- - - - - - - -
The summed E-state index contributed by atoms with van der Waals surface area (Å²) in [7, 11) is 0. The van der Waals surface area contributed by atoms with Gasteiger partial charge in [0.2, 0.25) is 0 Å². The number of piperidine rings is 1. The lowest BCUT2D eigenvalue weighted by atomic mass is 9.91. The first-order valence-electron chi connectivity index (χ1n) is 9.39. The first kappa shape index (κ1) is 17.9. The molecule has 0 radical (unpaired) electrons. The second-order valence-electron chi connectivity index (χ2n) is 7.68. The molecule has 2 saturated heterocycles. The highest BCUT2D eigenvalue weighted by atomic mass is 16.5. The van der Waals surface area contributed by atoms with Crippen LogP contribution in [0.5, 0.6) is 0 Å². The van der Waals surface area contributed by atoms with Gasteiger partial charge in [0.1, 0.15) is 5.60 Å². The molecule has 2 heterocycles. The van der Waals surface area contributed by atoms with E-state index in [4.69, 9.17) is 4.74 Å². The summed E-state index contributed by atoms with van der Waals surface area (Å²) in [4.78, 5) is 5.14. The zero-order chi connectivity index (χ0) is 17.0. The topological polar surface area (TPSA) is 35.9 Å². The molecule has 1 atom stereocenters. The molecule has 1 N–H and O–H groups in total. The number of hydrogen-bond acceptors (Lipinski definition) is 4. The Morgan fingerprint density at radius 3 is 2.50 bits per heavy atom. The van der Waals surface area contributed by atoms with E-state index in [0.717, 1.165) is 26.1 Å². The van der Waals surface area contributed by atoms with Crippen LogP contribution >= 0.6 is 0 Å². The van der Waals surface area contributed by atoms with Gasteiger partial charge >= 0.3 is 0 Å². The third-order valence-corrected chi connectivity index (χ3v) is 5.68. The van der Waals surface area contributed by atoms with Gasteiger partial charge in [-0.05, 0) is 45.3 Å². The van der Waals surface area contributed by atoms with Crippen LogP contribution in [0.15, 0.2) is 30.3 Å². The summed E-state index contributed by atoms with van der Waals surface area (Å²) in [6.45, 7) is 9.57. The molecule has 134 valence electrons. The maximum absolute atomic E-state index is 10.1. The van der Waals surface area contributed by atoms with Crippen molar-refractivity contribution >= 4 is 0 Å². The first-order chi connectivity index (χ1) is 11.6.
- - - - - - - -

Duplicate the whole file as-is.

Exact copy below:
The summed E-state index contributed by atoms with van der Waals surface area (Å²) in [7, 11) is 0. The van der Waals surface area contributed by atoms with Gasteiger partial charge in [0.2, 0.25) is 0 Å². The number of piperidine rings is 1. The lowest BCUT2D eigenvalue weighted by atomic mass is 9.91. The first-order valence-electron chi connectivity index (χ1n) is 9.39. The first kappa shape index (κ1) is 17.9. The molecule has 0 radical (unpaired) electrons. The second-order valence-electron chi connectivity index (χ2n) is 7.68. The molecule has 2 saturated heterocycles. The highest BCUT2D eigenvalue weighted by atomic mass is 16.5. The van der Waals surface area contributed by atoms with Crippen LogP contribution in [0.5, 0.6) is 0 Å². The van der Waals surface area contributed by atoms with Gasteiger partial charge in [0.1, 0.15) is 5.60 Å². The molecule has 2 heterocycles. The van der Waals surface area contributed by atoms with E-state index in [4.69, 9.17) is 4.74 Å². The summed E-state index contributed by atoms with van der Waals surface area (Å²) in [4.78, 5) is 5.14. The zero-order chi connectivity index (χ0) is 17.0. The topological polar surface area (TPSA) is 35.9 Å². The molecule has 1 atom stereocenters. The molecule has 1 N–H and O–H groups in total. The number of hydrogen-bond acceptors (Lipinski definition) is 4. The Morgan fingerprint density at radius 3 is 2.50 bits per heavy atom. The van der Waals surface area contributed by atoms with E-state index in [0.717, 1.165) is 26.1 Å². The van der Waals surface area contributed by atoms with Crippen LogP contribution >= 0.6 is 0 Å². The van der Waals surface area contributed by atoms with Gasteiger partial charge >= 0.3 is 0 Å². The third-order valence-corrected chi connectivity index (χ3v) is 5.68. The van der Waals surface area contributed by atoms with Gasteiger partial charge in [-0.05, 0) is 45.3 Å². The van der Waals surface area contributed by atoms with Crippen LogP contribution in [0.15, 0.2) is 30.3 Å². The summed E-state index contributed by atoms with van der Waals surface area (Å²) in [6.45, 7) is 9.57. The molecule has 134 valence electrons. The maximum absolute atomic E-state index is 10.1. The van der Waals surface area contributed by atoms with Crippen molar-refractivity contribution >= 4 is 0 Å². The first-order chi connectivity index (χ1) is 11.6.